Driving home was incredible. The area of France I am in is gorgeous, the town is beautiful, and it is all so vastly different from Towson. The house is lovely, and have a very nice room (painted in my favorite colors) with a nice little balcony. My host family is very, very nice and very understanding of my limited language skills, speaking slowly to me and repeating important parts of conversations I probably missed.
My new French Room
I didn't, however, have a ton of time at the house, because Monday brought school. I rode the bus with a boy from the town who was in my grade, and he introduced me to a girl who is in my class. The first day I understood very, very close to nothing, and it's a good thing Emeline was there to show me what to do/where to go. Luckily, the first day of school is the same all over the world, with petty paperwork and class expectations. However, even not doing very much work, I caught on to something very different for me: The French take notes. Now, that's not as obvious as it seems (and yes, I do take notes in school normally). In the US we do worksheets. Teachers pass out papers if they need to say something. Important facts, questions, and homework are on dittos. In France, however, all this is dictated. It is the student's job to write it all on notebook paper (which, by the way, has lines going in both directions). And French notes are perfect. They use rulers for perfect underlining, different colors to denote importance, perfect outline format, and never miss a word.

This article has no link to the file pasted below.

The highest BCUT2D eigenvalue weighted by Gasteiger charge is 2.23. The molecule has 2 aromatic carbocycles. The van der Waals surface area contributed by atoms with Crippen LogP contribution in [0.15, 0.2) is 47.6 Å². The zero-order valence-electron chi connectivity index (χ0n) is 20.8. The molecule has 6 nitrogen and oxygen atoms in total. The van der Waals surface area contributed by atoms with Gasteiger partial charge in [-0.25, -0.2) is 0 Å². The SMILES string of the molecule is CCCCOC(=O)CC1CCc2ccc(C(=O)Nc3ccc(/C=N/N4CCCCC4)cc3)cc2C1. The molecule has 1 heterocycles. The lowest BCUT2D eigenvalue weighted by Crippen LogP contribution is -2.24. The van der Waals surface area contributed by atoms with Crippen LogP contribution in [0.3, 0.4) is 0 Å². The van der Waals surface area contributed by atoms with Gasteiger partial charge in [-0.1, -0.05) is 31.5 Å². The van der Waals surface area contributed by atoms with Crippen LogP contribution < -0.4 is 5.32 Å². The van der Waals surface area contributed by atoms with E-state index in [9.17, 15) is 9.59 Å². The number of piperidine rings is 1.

The rest of the week is a big blur. I've been introduced to a lot of people, all of whom ask: 1) Does she speak French? (In French) (The answer is always, un peu), 2) Where in the USA are you from? (In English) (Do you know Baltimore? No? It's close to New York. Yes, I've been to New York), and 3) (to the person I'm with) How do you say "How long are you here for?" in English? (In French) (And then they're surprised when I answer the question in French)
School in France is very different from school in the US. It's kinda hard to explain with out an example:
Start: 9 on an A week, 10 on a B Week
1 hour of Economics on an A week, 2 on a B week
2 hours for lunch
1 hour of math
1 hour of History/Geography
1 hour of French